About Steven Sotloff

Steven Joel Sotloff was born in 1983 and raised in Miami, Florida by Arthur and Shirley Sotloff. Steven majored in journalism at the University of Central Florida before transferring to the Interdisciplinary Center Herzliya’s Raphael Recanati International School in Israel, where he graduated Cum Laude with a B.A. in Government, Counter-Terrorism and Homeland Security.

Steven worked for ABC News affiliates in Israel and Jordan, before cutting his teeth covering the uprisings through the Middle East known as the “Arab Spring.” Reporting from Syria, Egypt, Turkey, Libya and Bahrain and covering stories about subjects including Al-Qaeda, Bashar al-Assad, Benghazi, Ahmad Abu Khattallah, Ansar al-Sharia, and the Alawites, Sotloff reported for outlets including Time, The Jerusalem Post, The Christian Science Monitor, The National Interest, The Media Line, World Affairs, and Foreign Policy. His reports also appeared on CNN and Fox News.

CNN’s Suzanne Malveaux interviewed Sotloff about his ground reporting on the attack on the U.S. Consulate in Benghazi, Libya, calling it as “inside look” and excellent piece of journalism.” ABC News later described Steven’s work on the conflict in Syria “as heartfelt reporting about the brutality of the Syrian war.”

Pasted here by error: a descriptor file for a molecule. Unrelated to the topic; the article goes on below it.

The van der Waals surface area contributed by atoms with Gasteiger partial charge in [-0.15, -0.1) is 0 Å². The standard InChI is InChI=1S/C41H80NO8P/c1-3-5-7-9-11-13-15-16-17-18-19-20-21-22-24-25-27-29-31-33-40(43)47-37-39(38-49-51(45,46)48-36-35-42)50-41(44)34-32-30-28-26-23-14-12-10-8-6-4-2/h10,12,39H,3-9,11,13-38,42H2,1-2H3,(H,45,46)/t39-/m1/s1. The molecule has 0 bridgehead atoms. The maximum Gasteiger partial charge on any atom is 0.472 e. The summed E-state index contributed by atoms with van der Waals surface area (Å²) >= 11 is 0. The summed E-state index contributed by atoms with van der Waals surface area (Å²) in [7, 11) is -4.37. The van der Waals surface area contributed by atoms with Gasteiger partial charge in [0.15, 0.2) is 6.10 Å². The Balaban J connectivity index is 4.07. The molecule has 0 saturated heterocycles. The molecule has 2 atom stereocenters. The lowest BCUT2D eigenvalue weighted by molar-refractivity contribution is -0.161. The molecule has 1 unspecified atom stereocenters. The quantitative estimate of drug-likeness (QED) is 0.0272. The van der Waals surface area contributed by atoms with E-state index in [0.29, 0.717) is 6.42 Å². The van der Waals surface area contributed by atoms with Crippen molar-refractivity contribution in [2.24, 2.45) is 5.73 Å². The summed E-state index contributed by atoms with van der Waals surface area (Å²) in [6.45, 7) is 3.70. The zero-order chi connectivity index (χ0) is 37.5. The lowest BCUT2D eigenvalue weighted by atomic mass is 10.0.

On August 4, 2013, after crossing the Syrian border from Turkey, Steven was kidnapped, along with several others, near Aleppo by militants from the Islamic State in Iraq and the Levant known as ISIS. 
 
Steven was the grandson of Holocaust survivors and sometimes used pseudonyms for his reporting, both for his safety as a Jew and as a journalist. A dual U.S. and Israeli national, he managed to conceal his Jewish faith and Israeli citizenship during his captivity. In September 2013, he feigned a stomach ache so that he could secretly observe the Jewish fast day of Yom Kippur. His family, friends, the Israeli government and previous employers also went to great lengths to keep his Jewish faith and Israeli citizenship a secret from ISIS, fearing harm would come to him if this information went public.

During his captivity, Steven managed to smuggle out two letters to his parents, one of which said in part: “Everyone has two lives: the 2nd one begins when you realize you have only one.”
 
Despite tireless work by his family and government officials for over a year to gain his release, Steven was beheaded by an ISIS militant on September 2, 2014, two weeks after U.S. journalist James Foley was executed in the same manner. Each slaying was videotaped and placed on the Internet. Thousands more people—most of them local civilians—have been brutalized by ISIS in Syria, Iraq and other nations.